For an innovation system to support economic growth, a number of functions have to be served, such as the supply of resources, competence building (which is the provision of education and training), the creation of human capital, the production and reproduction of skills, and individual learning. Learning that occurs in schools and universities and in firms leading to the creation of human capital and linkages between firms and universities are important in the performance of national systems of innovation (Edquist, 2005). More specifically, universities provide new knowledge and educate people. A well educated workforce is necessary for R&D, innovation processes, and competence building, as well as enhancing entrepreneurship sometimes through the use of knowledge to create new firms and intrapreneurship which leads to the diversification of existing firms. Universities play an important role as sources of fundamental knowledge and occasionally of industrially-relevant technology in modern knowledge economies (Mowery and Sampat, 2005). This often happens where there exists a close link between universities and industrial innovation. Many of these initiatives seek to spur local economic development based on university research. This has often led to the reconceptualisation of universities as important institutional actors in national and regional systems of innovation (Mowery and Sampat, 2005). Typically, governments often seek to use universities as instruments of knowledge-based economic development and change. Further, governments have sought to increase the rate of the transfer of academic research advances to industry and to facilitate the application of these research advances by domestic firms as part of broader efforts to improve national economic performance (Mowery and Sampat, 2005). This implies that national systems of higher education can be a strategic asset if the links with industry are strengthened and the transfer of technology is enhanced and accelerated. The curriculum can also be strengthened through links between the academic research agenda and a better understanding of the needs of society. At the same time a better understanding of the influence of university research on industrial innovation may provide additional insight into the role of universities within the national innovation system. Such an understanding may also enhance research which is guided towards fruitful departures, thereby placing universities in the position of critical actors in national systems of innovation. Efforts to increase the national economic returns from public investments in universities’ research have attempted to stimulate the creation of innovative firms (Mowery and Sampat, 2005). Indeed, in a competitive era in which success depends increasingly upon the ability to produce new or improved products and processes, knowledge constitutes the most important basis for innovation-based value creation (Asheim and Gertler, 2005). When everyone has access to knowledge, the creation of unique capabilities and products depends on the production and use of knowledge.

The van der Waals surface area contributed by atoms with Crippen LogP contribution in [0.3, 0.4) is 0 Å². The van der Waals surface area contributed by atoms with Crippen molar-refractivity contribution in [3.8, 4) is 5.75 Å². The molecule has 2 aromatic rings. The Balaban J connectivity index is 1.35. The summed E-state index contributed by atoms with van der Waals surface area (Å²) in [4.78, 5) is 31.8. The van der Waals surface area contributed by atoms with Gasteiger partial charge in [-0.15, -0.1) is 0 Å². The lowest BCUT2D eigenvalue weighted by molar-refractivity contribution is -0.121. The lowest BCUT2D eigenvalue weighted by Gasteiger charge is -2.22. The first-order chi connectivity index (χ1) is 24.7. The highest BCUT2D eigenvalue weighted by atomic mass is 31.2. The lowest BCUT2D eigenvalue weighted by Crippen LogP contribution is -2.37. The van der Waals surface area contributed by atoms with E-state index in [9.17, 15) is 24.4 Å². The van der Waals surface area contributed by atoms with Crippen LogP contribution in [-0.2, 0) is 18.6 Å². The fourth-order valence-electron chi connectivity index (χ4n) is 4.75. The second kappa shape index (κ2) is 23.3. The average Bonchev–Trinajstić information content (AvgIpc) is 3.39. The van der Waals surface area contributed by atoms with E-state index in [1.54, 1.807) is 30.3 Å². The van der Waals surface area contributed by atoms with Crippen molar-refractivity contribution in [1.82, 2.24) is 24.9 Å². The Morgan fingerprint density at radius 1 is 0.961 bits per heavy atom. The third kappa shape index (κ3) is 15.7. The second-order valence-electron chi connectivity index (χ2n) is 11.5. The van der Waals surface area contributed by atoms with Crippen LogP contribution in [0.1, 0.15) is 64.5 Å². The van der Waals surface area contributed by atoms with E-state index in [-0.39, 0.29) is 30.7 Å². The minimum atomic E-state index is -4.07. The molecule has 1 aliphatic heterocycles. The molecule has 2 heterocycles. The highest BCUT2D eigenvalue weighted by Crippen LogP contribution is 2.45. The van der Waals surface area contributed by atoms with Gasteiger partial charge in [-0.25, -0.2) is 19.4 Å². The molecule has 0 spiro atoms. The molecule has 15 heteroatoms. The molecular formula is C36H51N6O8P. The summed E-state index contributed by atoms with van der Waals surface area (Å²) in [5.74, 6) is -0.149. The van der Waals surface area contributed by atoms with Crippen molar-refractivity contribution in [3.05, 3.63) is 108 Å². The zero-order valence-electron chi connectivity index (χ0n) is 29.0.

However, more attention needs to be given to the transformations occurring at universities, as there is a tendency to overstate the extent to which these activities are occurring throughout universities rather than in a few fields of academic research (Mowery and Sampat, 2005). An equally important point to note is that SMEs do not constitute a homogenous group. For example, while SMEs are frequently seen as a cause of hope in high-tech sectors, they are often seen as a matter of despair in low-tech sectors (Tunzelmann and Acha, 2005). The case that recent technological developments have been slow to diffuse in SME sector has less to do with technological limits in SMEs than with organisational issues (Tunzelmann and Acha, 2005). This challenge points to the importance of innovation and technology for economic growth and the positive role that can be played by government policy for science and technology (Verspagen, 2005). More specifically, it points to what governments could do to promote the production, diffusion and use of scientific and technical knowledge in order to realise national objectives (Lundvall and Borras, 2005). This is often through the use of innovation policy to upgrade business activities in terms of the products and productivity, including the ability of firms to absorb and use advanced technologies. This emphasises the critical role of science policy in contributing to national economic growth. Indeed, the major objectives for innovation policy are economic growth and international competitiveness (Lundvall and Borras, 2005). Thus, the main focus is on the creation of economic wealth. Typically, a common concern in the era of innovation policy is how to coordinate policies affecting innovation (Lundvall and Borras, 2005). A further concern relates to how to design science policy in such a way that it is integrated with economic policy and makes a real impact on economic growth (Lundvall and Borras, 2005).